Booking a job is one of the best things that can happen to an actor. Getting fired from that job is one of the worst.
The majority of offers that come across my desk lead to happy clients doing their thing on set. But every now and then, Murphy rears his ugly head, and something goes wrong. I’ll use an imaginary scenario to explain how this process usually plays out.
My client, Jonathan, recently booked a guest star role on ABC’s “The Rookie” with Nathan Fillion. They agreed to pay him almost $10,000 for eight days of work. The only person happier than Jonathan was yours truly.
Before he started working, Jonathan was invited to participate in the episode’s table read. This is standard, and it’s an opportunity for him to meet the cast and crew. Table reads are the calm before the storm of production, and they’re a lot of fun. Also, free food!
Later that day, though, I get a call from the show’s casting director—the one who had hired Jonathan. This is a red flag, because we usually communicate by email. The moment I pick up, I know something’s wrong. The casting director sounds like his puppy just died. Jonathan, it turns out, has been fired. Why? Because when the producers saw him standing next to the actor who was supposed to be playing his kid brother, he didn’t look old enough for the part. No one had noticed this before. The age was a major plot point, so they had to recast.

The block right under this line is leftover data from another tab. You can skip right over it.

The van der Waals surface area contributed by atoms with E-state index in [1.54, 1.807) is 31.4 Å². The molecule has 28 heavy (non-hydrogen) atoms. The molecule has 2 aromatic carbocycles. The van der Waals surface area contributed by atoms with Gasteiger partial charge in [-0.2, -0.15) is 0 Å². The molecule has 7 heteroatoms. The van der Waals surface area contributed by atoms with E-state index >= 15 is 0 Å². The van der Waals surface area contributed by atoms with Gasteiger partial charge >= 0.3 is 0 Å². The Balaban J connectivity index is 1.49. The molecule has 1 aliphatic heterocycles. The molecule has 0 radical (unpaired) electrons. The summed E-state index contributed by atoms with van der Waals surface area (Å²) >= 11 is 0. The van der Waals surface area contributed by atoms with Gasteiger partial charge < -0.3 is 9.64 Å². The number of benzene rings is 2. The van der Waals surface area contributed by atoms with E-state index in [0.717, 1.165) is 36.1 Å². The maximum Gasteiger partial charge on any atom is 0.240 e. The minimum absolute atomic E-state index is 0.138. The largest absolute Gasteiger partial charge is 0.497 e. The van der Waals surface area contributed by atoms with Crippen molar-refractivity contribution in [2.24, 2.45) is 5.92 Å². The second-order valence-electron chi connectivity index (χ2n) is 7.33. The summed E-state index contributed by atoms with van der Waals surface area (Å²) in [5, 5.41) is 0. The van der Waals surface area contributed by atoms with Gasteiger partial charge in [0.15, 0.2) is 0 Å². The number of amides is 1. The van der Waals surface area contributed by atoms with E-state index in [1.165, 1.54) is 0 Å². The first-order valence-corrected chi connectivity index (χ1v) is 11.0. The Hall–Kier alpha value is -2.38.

Oh, and the cherry on top of all of this is that no one had told Jonathan he was fired. The casting director gifted me the pleasure of doing that.
It’s a tough call. I’ve made quite a few, and they always go the same way. Once the shock wears off, Jonathan’s first question was: “Did I do something wrong? Do I suck?” My answer: “No on both counts.” This is just one of those uncontrollable things, and it has nothing to do with his ability or behavior at the table read.
Once that settled in, we moved on to professional matters. Jonathan will still get paid. That means he just made close to $10,000 for a few hours of work. Naturally, my client would prefer to actually do the job, but a financial Band-Aid goes a long way toward healing his wound. Jonathan can also put the credit on his résumé. After all, he did book the job, so it’s totally cool if he does that. And here’s the best part: Jonathan can work on a future episode of “The Rookie.” The casting director promised to keep him in mind—and I’m going to keep an eye out, too. Hell, Jonathan might even get a straight offer next time. That means he wouldn’t have to audition because they already know him!
So, as you can see, getting fired isn’t the end of your career. It’s just a speed bump. Looking back, I’ve been canned twice, and those moments are nothing more than distant memories now.
The key to life is how you respond to the crap you don’t see coming. So, on my advice, Jonathan sent the casting director a thank-you note for the opportunity. This goes over big. Now he comes across as a professional and a class act.
If you respond well, you’ll be remembered well. Don’t forget that.
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